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Comparative study of single-injection, single-acquisition 99mTc-MIBI gated SPET and stress-rest perfusion SPET for the evaluation of myocardial viability after bypass surgery in coronary artery disease.

Authors
Yoon, SN; Lee, DS; Chung, JK; Lee, MC
Citation
European journal of nuclear medicine, 27(12):1747-1753, 2000
Journal Title
European journal of nuclear medicine
ISSN
0340-6997
Abstract
In patients without previous myocardial infarction, the single-injection stress perfusion/rest function (SISPRF) approach using stress technetium-99m methoxyisobutylisonitrile (MIBI) gated single-photon emission tomography (SPET) can substitute for conventional stress-rest myocardial perfusion imaging for the assessment of myocardial viability. This study compared pre-operative single-injection, single-acquisition 99mTc-MIBI gated SPET and conventional stress-rest imaging for the prediction of myocardial viability in patients who underwent coronary artery bypass surgery (CABG). Rest thallium-201 SPET followed by stress 99mTc-MIBI gated SPET was performed in 20 patients [nine with previous myocardial infarction (MI) and 11 without previous MI). The study was performed before and 3 months after CABG, and viability assessment was validated by wall motion improvement after CABG. A four-point scoring system (0-3 for normal to absent tracer uptake) for 17 segments of the left ventricular myocardium was used for the assessment of stress and rest uptake. Wall motion, wall thickening and perfusion status were analysed by semi-quantitative visual assessment. On gated SPET, perfusion defect reversibility was considered present when a definite perfusion defect was observed and wall motion or thickening was normal or showed only a mild decrease. In patients with a previous MI, the left ventricular ejection fraction improved significantly after CABG (46% +/- 7% vs 42% +/- 11% before CABG, P < 0.05). In patients without previous MI, the ejection fraction improved significantly after CABG (50 +/- 12% vs 44% +/- 16% before CABG, P<0.05). In patients with previous MI, positive predictive values using the stress-rest reversibility and SISPRF approaches were 91% and 90%, respectively, and corresponding negative predictive values were 25% and 18%. In patients without previous MI, positive predictive values using the stress-rest and SISPRF approaches were 70% and 61%, respectively, and corresponding negative predictive values were 63% and 14%. It is concluded that SISPRF SPET study is of similar value to conventional stress-rest perfusion study in predicting wall motion improvement in patients with a previous MI, but that it is of limited value in predicting the myocardial viability of patients without previous MI, owing to a lower predictive value.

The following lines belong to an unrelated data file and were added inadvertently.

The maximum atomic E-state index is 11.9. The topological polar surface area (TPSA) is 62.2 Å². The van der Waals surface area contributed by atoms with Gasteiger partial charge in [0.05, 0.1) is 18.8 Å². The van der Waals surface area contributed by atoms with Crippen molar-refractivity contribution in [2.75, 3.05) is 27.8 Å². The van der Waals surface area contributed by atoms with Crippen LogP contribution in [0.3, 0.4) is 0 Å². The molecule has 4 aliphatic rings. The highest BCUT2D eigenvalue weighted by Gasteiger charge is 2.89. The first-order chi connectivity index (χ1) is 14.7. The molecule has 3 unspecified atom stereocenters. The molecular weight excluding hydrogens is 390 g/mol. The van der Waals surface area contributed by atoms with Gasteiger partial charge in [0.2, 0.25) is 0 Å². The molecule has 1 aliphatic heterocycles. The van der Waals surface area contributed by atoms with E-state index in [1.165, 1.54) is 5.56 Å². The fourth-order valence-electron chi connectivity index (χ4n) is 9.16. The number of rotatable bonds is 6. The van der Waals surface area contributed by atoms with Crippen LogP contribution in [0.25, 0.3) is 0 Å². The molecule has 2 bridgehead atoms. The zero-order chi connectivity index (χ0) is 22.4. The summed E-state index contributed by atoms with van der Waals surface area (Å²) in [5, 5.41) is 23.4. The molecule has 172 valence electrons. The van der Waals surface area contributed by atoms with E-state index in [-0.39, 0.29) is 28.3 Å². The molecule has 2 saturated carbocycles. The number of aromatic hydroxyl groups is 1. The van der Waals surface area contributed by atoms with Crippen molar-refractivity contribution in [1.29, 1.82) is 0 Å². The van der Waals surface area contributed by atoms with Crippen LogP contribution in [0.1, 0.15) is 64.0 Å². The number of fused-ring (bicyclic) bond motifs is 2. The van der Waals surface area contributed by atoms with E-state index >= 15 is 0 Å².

MeSH terms
Aged*Coronary Artery BypassCoronary CirculationCoronary Disease/pathology/*radionuclide imaging/*surgery*Exercise TestFemaleGated Blood-Pool ImagingHeart/radionuclide imagingHumansImage Interpretation, Computer-AssistedMaleMiddle AgedMyocardial Infarction/radionuclide imagingMyocardium/pathologyPredictive Value of TestsRadiopharmaceuticals/diagnostic useRest/physiologyTechnetium Tc 99m Sestamibi/diagnostic useTomography, Emission-Computed, Single-Photon
PMID
11189935
Appears in Collections:
Journal Papers > School of Medicine / Graduate School of Medicine > Nuclear Medicine & Molecular Imaging
AJOU Authors
윤, 석남
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